As we sat with Maunda on this cool, misty morning, I was struck by the fact that his words resonated with accounts of the earliest European travelers to the region. Until Henry E. O'Neill-then British consul to Mozambique- ascended the not-yet-named plateau south of the Rovuma River in 1882, the plateau's inhabitants appeared in the historical record only as the objects of rumor and speculation. Following their African guides, European travelers referred to these people as "Mavia," meaning "fierce" (Liebenow 1971: 30). The British geologist and explorer Joseph Thomson surveyed the Rovuma River region only a few months before O'Neill's journey and wrote of these "Mavia": "They are noted as the most exclusive tribe in East Africa, as even the Arabs have as yet been unable to penetrate beyond the outskirts of the country.... They are said to live apart from each other, not forming villages. There are few roads, and these hardly passable. They are described as being very treacherous, and difficult to deal with" (1882: 79).

O'Neill, however, succeeded where his predecessors had failed and traveled inland along the southern bank of the Rovuma some 60 miles and ascended the 3,000-foot-high plateau in the company of a headman named Lishehe who had heard of O'Neill's arrival in a lowland village at the plateau base and had come to see for himself this strange white-skinned visitor (see map 2, in chapter 9). O'Neill described Lishehe's settlement as follows: "A circular belt of about 60 or 80 feet in width was thickly planted with trees and thorny underbrush, every crevice in which appeared to be filled up so carefully that it became an utter impossibility for man, or beast of any size, to penetrate it. At two or three points a narrow path was left for entrance and exit, which is strongly guarded by double or treble gates.... During my stay at Lishehe every gate was carefully closed at sunset" (1883: 399).

The defenses O'Neill described were intended to protect Lishehe's settlement, which was in the midst of a turbulent region that for centuries had been beleaguered by raiding and slave trading (Alpers 1975). Indeed, O'Neill traveled the area in order to gather evidence of the continuing trade in slaves despite Portuguese assent to the trade's abolition in 1842. Whereas O'Neill's predecessors vilified the Mavia as a hostile tribe in a perilous region, O'Neill portrayed them as the quarry of predatory slave dealers, who gave them good reason to mistrust visitors. He further cast them as people who might benefit from-even embrace-British overrule in this unruly corner of southern Africa.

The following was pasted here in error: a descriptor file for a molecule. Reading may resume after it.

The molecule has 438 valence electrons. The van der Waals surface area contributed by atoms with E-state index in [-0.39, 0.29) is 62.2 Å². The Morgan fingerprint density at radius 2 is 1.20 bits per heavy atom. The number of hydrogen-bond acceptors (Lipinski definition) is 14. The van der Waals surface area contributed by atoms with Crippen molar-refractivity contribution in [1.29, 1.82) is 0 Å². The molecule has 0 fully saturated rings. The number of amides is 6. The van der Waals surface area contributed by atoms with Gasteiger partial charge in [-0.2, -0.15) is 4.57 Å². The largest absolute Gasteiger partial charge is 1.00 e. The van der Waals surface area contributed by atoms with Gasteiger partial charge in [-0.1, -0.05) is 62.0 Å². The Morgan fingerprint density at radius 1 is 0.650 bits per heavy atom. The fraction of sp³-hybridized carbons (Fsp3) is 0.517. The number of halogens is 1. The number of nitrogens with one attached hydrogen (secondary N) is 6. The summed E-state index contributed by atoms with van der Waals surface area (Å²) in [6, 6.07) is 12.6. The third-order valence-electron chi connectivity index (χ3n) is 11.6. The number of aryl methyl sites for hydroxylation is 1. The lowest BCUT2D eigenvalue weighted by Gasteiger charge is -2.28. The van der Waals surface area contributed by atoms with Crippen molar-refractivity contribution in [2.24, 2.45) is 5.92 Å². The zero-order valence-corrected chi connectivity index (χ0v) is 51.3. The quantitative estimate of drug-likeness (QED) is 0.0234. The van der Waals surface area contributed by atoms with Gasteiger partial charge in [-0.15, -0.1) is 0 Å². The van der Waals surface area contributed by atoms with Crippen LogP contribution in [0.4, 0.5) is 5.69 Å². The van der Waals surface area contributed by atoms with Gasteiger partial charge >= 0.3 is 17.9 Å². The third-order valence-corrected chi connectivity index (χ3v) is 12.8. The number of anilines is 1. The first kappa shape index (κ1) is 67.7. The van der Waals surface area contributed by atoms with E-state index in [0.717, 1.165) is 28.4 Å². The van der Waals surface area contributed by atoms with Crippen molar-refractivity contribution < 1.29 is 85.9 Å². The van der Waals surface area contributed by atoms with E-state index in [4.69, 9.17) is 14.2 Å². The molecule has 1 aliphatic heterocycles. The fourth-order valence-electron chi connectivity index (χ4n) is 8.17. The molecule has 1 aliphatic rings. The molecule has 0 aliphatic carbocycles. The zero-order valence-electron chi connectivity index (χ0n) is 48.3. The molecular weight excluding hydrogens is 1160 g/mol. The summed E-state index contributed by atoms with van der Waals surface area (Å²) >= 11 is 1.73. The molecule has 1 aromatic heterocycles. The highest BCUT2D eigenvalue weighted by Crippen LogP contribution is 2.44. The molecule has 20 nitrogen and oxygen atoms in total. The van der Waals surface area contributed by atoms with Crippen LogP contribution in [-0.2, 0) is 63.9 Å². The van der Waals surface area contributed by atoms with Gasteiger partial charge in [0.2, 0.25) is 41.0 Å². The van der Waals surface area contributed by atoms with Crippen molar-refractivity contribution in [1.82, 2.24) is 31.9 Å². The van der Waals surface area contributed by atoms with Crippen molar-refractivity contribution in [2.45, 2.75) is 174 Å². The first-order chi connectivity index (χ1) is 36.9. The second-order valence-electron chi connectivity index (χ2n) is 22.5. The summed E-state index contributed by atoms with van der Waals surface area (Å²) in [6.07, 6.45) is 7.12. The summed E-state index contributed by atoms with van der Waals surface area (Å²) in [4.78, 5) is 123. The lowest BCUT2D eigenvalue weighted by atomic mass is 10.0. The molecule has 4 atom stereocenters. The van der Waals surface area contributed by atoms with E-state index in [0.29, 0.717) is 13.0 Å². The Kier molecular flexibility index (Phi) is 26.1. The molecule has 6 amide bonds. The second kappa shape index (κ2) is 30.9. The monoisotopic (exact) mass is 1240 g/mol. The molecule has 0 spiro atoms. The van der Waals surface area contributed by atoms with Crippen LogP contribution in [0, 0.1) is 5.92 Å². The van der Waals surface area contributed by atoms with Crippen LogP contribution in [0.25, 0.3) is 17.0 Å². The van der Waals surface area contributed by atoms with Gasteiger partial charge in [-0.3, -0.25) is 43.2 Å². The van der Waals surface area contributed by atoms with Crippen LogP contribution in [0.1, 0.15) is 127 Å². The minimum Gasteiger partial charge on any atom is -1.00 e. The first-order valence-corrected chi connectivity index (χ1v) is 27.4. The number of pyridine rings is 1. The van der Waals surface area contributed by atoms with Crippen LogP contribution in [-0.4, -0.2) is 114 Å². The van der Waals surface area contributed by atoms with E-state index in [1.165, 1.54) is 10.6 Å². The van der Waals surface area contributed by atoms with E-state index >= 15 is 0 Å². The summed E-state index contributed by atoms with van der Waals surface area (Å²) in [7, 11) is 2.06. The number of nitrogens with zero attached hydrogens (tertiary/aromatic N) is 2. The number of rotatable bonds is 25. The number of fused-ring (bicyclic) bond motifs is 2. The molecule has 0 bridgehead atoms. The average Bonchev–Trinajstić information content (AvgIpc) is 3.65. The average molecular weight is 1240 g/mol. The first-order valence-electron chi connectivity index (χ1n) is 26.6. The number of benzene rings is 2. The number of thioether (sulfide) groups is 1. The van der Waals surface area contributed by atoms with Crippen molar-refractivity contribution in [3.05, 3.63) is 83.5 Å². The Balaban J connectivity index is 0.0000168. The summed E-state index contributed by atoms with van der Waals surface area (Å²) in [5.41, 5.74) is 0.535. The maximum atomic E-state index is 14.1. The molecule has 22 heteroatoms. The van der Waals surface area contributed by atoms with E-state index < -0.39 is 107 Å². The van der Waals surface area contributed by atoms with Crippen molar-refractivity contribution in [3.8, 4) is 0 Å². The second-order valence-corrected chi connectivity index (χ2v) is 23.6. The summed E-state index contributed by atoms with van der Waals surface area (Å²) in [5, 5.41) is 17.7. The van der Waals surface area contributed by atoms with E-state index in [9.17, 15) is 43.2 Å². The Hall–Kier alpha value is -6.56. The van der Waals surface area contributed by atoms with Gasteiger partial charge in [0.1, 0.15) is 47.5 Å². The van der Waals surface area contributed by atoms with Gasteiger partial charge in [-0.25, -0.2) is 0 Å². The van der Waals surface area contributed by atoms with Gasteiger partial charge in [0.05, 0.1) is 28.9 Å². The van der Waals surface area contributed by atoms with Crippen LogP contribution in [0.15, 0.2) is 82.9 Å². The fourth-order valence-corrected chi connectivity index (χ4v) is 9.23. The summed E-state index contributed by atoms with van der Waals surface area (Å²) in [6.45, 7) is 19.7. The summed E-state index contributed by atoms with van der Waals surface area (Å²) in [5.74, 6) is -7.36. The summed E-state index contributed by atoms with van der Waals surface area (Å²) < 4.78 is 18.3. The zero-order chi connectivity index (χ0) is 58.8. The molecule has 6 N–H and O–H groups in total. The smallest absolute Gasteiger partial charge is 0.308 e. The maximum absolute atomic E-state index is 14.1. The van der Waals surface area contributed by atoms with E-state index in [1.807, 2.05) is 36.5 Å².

The picture of these times painted by living descendants of the plateau inhabitants who so fascinated O'Neill and his contemporaries suggests that raiding and slave trading shaped social life on the plateau in myriad ways. Unlike these European travelers, however, present-day Muedans, including Maunda, generally spoke of their forebears neither as treacherous villains nor as innocent victims but rather as complex historical subjects living and acting in a turbulent environment.

When we asked Maunda to tell us about the time before the arrival of the Portuguese, he said:

[In that time], there were many slaves [in the settlements on the plateau]. People would come wandering through the region, and they would come to the settlement of the nang'olo mwene kaja [settlement head] Maunda. There, people would give them food, but the hosts would mix ntela [a drug] into the ugwali [porridge] that they offered. After leaving the settlement, these wanderers would lose their sense of direction because of the drug. They could be captured then. If it was known where they were from, the settlement could demand a ransom for their return. The captors would play a drum to signal to the surrounding settlements that someone was captured and that if they wanted the captive back they would have to bring a musket or some cloth. If those captured were not ransomed, they could be adopted into the likola [matrilineage] of their captors, or they could be taken to the coast and traded. If the captors wanted to trade the captive at the coast, they might not even play the drums. They might just take [the captive] and sell [him or her].... Some of those sold at the coast were taken from within the settlement, but these people were normally tricked by family members. A man would pretend to be going to the coast, or to another settlement, to trade, and he would ask a nephew to go with him. Then, he would sell the boy there. This would happen if the settlement needed arms. They would choose a youth who wasn't worth much-one who behaved badly.

The acts Maunda described to us contrasted only in their subtlety with the more aggressive tactics that other elders told us were used to take captives on and around the plateau in this period. Herman Nkumi, an elder in the village of Nanenda, told us of the time of his mother's youth:

Even to go to the fields, women needed an armed escort. The young men would go out ahead of them, yelling all the while, "We see you!" even if they saw no one. They did this to scare away attackers. Then, all the women would work fields in the same area while the men guarded them. It was worse when the women went to the water sources at the base of the plateau. This was a favorite place for bands of raiders to take captives.

In any case, according to oral accounts in general, no settlement was impervious to the slave trade, whether as victims or as perpetrators. Indeed, in a dangerous environment, each settlement sought to defend itself from predation by augmenting its numbers through preying on (generally weaker) neighbors and absorbing captives into its ranks. The same elders often told me how their forebears both guarded the women of their own settlement when fetching water and, on other occasions, lay in wait at water sources to capture the women of other makola (matrilineages).